The Bad: Without the previous "work ethic" and "self investment" checks and balances in the D.I.Y. world, too much content is now available to the public- making it harder for would be listeners and watchers to sort through it all. How do they find the content they want? Where can they find something artistic, unique and heart felt? Of course all this is subjective- one mans wine is another poison. In the old commercial model, Record Labels and Film Companies would use Talent Scouts and A&R Reps to comb the world looking for the next big thing. When they found it (or thought they found it) they would forward the artist to their bosses, who would present a set series of hoops for the artist to jump through until, after much hoop jumping, the artist was deemed worthy of the company investment. This worked for generations but became flawed as the bean counters (in control of the system) were not very creative and thus, when one film or album sold well, they insisted on repeating that formula over and over and over again. Other companies would copy the formula and pretty soon everything these companies released looked or sounded exactly the same. Eventually the buying public would get bored with the trend and would force a changes in the companies repertoire by looking elsewhere. Many times this was the underground or fringe. Now the trends change real time (except in Hollywood, who insists on sticking to the old model- mostly to protect their investment). Things move so fast they are out of fashion hours after they become the fashion. Am I exaggerating? Maybe, but it sure feels like that. With the looming fall of the printed publication and broadcast radio station- things have become even less stable for emerging artists. My advice is do as much as you can with your content before you sign with a potential distributor. The landscape is shifting monthly so never sign anything "exclusive" unless you have really done your homework. Promote you work through niche channels (i.e. publications, websites, etc that cater to select audiences). We (Go-Kustom) make Hot Rod and Kustom Kulture Car Films so we promote through kustom kulture and automotive magazines and websites. Yes- do all that and then prepare for...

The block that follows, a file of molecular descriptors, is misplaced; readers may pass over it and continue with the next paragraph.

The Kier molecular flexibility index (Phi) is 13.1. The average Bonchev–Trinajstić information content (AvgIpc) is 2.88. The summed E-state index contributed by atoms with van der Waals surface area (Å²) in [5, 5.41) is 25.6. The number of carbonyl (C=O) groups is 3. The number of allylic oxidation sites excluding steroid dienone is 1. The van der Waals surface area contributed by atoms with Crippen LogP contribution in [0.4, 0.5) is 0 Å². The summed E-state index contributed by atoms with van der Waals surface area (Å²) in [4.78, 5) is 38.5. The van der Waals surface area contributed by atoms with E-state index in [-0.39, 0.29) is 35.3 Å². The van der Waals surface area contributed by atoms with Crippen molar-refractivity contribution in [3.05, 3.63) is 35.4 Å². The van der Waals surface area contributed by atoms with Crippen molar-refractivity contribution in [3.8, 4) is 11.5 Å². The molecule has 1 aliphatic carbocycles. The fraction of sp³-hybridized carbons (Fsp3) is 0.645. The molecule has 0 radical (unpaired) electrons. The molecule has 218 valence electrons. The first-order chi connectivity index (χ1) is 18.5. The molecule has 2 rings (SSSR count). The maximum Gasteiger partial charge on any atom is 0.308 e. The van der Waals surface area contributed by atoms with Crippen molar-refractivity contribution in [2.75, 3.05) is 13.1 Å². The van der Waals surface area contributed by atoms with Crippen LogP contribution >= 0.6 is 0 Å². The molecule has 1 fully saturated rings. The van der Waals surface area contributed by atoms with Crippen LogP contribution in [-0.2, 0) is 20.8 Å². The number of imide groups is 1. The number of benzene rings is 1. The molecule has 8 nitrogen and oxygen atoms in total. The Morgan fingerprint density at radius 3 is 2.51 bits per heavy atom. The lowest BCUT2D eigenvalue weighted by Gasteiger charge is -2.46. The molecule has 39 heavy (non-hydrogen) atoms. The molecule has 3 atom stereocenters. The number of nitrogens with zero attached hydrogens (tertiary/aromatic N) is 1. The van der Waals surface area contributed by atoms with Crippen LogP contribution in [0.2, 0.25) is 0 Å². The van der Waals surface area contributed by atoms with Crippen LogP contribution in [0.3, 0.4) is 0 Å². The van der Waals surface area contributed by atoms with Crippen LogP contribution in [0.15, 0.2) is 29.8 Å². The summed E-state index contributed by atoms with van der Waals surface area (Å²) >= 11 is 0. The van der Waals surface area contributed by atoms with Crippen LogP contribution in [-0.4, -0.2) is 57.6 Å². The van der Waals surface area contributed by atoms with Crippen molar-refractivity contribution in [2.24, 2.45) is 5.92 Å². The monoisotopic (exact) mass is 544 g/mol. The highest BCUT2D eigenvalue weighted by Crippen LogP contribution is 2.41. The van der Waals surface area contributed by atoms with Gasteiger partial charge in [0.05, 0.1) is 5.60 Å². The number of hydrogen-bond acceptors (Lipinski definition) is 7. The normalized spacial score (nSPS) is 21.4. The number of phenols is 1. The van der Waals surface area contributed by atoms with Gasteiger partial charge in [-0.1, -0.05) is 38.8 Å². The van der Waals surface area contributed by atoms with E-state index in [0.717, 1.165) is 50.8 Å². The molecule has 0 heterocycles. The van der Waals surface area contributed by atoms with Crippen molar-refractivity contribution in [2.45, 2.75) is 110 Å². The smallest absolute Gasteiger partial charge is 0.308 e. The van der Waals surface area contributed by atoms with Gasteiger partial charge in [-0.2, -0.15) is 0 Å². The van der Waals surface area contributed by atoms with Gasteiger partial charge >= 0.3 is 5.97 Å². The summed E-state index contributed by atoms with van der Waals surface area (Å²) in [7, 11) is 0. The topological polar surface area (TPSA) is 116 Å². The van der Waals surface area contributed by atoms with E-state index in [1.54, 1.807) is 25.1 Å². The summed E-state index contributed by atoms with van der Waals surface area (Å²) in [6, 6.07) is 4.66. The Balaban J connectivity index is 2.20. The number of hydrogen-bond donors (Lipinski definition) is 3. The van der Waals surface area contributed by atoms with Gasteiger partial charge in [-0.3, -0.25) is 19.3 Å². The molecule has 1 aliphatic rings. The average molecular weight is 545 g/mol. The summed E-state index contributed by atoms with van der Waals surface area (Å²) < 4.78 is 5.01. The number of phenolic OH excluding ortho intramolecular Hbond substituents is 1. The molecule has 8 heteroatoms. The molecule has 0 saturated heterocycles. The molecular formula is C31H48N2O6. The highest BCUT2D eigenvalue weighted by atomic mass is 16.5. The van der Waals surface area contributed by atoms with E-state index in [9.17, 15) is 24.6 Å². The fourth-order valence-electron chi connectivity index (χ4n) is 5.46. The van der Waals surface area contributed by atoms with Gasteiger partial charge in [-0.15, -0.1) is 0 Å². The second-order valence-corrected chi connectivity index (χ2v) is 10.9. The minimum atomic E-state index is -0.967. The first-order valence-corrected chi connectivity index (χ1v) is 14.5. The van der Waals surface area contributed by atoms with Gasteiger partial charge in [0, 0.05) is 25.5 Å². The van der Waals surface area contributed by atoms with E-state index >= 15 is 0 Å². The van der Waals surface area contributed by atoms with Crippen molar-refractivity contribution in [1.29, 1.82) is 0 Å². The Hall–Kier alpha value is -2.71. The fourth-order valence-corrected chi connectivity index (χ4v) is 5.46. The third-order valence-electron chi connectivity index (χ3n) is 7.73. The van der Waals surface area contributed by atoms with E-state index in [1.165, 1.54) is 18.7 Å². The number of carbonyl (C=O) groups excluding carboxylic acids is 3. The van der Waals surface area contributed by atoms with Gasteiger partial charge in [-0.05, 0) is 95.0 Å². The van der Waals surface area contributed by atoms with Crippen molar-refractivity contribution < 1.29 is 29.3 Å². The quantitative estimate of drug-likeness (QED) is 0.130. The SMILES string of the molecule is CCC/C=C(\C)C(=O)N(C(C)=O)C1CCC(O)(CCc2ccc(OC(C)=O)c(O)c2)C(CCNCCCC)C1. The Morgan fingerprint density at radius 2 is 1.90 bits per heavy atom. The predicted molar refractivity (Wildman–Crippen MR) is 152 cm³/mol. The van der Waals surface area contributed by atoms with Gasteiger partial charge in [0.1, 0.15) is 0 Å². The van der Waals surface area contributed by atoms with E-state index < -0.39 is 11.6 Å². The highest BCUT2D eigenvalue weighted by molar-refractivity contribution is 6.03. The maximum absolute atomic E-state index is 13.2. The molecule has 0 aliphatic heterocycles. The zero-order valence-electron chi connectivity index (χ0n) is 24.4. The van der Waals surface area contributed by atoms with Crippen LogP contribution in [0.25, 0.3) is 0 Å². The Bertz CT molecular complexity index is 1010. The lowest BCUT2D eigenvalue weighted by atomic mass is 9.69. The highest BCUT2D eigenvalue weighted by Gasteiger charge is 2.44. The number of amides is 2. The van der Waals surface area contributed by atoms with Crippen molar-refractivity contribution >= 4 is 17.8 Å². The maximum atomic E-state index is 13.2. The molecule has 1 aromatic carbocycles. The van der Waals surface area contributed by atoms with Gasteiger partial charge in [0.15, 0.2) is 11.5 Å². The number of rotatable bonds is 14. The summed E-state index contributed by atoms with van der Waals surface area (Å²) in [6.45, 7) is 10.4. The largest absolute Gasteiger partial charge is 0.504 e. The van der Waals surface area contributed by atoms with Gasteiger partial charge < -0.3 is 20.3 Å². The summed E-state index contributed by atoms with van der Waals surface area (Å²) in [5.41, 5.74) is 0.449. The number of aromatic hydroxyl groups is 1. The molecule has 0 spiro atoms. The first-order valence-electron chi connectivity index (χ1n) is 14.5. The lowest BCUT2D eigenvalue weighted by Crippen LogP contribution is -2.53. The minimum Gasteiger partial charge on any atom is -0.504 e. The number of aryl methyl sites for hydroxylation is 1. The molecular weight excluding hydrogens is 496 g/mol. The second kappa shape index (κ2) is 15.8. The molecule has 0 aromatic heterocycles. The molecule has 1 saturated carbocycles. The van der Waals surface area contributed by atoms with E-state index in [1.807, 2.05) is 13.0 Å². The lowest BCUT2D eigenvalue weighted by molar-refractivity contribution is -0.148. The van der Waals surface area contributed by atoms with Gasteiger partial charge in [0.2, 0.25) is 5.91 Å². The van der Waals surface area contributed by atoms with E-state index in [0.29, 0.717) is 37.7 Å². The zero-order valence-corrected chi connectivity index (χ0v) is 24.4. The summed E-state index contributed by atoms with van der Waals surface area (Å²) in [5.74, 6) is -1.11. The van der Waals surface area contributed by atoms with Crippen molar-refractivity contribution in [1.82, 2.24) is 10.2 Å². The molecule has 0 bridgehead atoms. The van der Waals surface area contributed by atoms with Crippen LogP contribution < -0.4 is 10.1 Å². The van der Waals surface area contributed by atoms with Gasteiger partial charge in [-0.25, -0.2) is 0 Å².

The Ugly: Pirating and copyright infringement is rampant. Many film makers and musical artist feel it is necessary to give their work away for free. The idea being, somehow in the future, they will get a licensing deal or TV Commercial to pay the rent. This rarely happens and a more realistic approach is for us all to confront the Pirates and ask them to support, not kill, what they love and enjoy. My personal battle cry is "Don't Pirate, Buy Indie." Pirates need to understand that they hardly hurt the giant corporations they vehemently denounce (yet watch everything said corps. produce). They really hurt the D.I.Y. and indie guys and gals. I never pirate, never have and never will. It is part of my self imposed "Support the Arts" ethic.

Certain pillars seem to be solidifying in this new world of self distribution. Amazon and iTunes are obvious ones. Others are quickly emerging as major players. The technology is driving the changes- just like it did when we all stopped buying records and started buying CDs or when we moved from VHS tape to DVDs. Some of the dust is starting to settle and I can truly say that (aside from the Pirates) the new self distribution landscape looks the best it ever has. It is a great time to make art, music and film!